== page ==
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Thread: How to Make Arrows!

  1. #1
    New Fish; Learning About Thick Skin Tyler Danann's Avatar
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    Lightbulb How to Make Arrows!

    The first thing I do is ordered up some pre-cut and rounded arrow shafts that suit the bow you've got.
    Ebay is where I get my supply's.


    If you can't source rounded arrow-shafts then you'll have to get hold of wood, cut into blocks then use a band-saw to make square 'blanks.'
    To round them into arrow shafts you'll need to use sandpaper or a device called a rounding plane. These cost about $65 though.


    For this guide I've assumed you've got a pre-cut and shaped arrow shaft.

    Having the correct 'spine' or stiffness counts here. If you don't get the right 'match' your arrow will veer off to the left or right.
    The more powerful your bow, the more 'spine' or rigidity it needs.

    Once you've got a bundle of arrow shafts (buying in bulk is cheaper) check each one for straightness, if it's badly bent try and straighten it (sometimes steaming can help with this).


    Next step is making the nock, where you notch an arrow.
    You can do this the fancy, easy way, or the old-fashioned way.
    The former is where you stick on an external plastic nock. To do that you should taper the last half-inch of the shaft to accommodate a plastic-nock.

    The old-fashioned way is to make your own nock out of the wood itself. This my way of doing it as you don't require purchase a nock. It also means there's no nock piece to 'fall-out' during the course of the arrows life being shot etc.

    The grain of the arrow is important, you must go at a right-angle to the grain. That is to say cutting across it.
    A vice for this part is real boon. One guy online doesn't use one (no access) so he just uses his knee's and his free hand to steady it!

    Now, using a hacksaw or equiv. Make a notch that's about a of an inch deep or so.
    Basically deep enough to get an arrow string into.
    A hacksaw is good (what I use and one I made as a teenager at school!). Also a padsaw is fine, possibly a bit more easier to work with for notch-making.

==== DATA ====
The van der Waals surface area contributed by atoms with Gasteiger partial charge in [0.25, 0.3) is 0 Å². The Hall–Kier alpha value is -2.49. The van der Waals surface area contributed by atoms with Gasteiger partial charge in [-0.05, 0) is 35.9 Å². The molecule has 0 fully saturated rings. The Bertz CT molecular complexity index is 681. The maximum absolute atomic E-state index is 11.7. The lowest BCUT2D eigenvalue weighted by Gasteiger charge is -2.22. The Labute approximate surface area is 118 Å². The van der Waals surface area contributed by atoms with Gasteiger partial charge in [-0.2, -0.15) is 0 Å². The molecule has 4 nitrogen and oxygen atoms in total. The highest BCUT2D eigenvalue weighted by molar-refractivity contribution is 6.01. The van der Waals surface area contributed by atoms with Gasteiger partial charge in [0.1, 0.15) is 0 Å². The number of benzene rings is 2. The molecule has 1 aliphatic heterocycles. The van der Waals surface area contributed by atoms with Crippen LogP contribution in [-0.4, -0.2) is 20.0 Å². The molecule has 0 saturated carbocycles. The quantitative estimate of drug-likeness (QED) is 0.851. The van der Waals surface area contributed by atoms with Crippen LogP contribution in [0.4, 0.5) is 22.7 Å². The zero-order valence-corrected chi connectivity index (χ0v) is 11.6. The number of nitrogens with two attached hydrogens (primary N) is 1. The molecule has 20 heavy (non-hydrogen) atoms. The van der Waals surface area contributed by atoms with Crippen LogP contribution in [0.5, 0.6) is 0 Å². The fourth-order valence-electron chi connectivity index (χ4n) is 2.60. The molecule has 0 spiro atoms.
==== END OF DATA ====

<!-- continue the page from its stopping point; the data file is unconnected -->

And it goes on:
Now widen the thin notch with a file set. I use two tools for widening it.
    A small, slender file and a strange coping saw with a circular file-blade in it. It's a strange little thing
    but it is well-versed for this kind of work.
    You can make your own shape for the nock edges. Or just leave it rough-cut.

    I try and make a 'bell' pattern so that the string goes into the notch with a mere smigen of resistence. That way an arrow will stay nocked even on 'stand-by'
    But not so tight that it could throw the arrow awry once it's released from an arrow.
    You'll want to reinforce the nock with binding, so use Somax thread or similar to wrap around underneath the nock. About inch should be ok.

    For warbow rated longbows (normally 80lb+ draw-weight) you may want to reinforce the nock with a horn insert...

    Arrow Lore: The Fletching / Arrowsmith guru's use horn inserts for the nock....

    Once your nock is complete you can weather-proof it.
    I use Danish Oil for this. But any wood-stain should do the trick.
    After it dries (3 -- 6 hours) you ought to reinforce the nock with strong thread.
    Not only will it strengthen the area, but it make's the arrow have an area you can take a purchase on a bit better.

    Arrowheads

    Next stage is adding on your arrowhead.
    The arrowhead is a class all on it's own. You can add an array of heads to arrows. Bone, flint, obsidian, metal etc.
    Securing it to the shaft can be done in a variety of ways.
    One item you will need is a fairly decent glue.
    Super glue works, araldite does to.
    I haven't tried locktite and others though.
    As long as one surface is porous a bonding glue should work fine.
    IF you don't have a strong glue then making a binding around the arrowhead can reinforce a weak 'join'.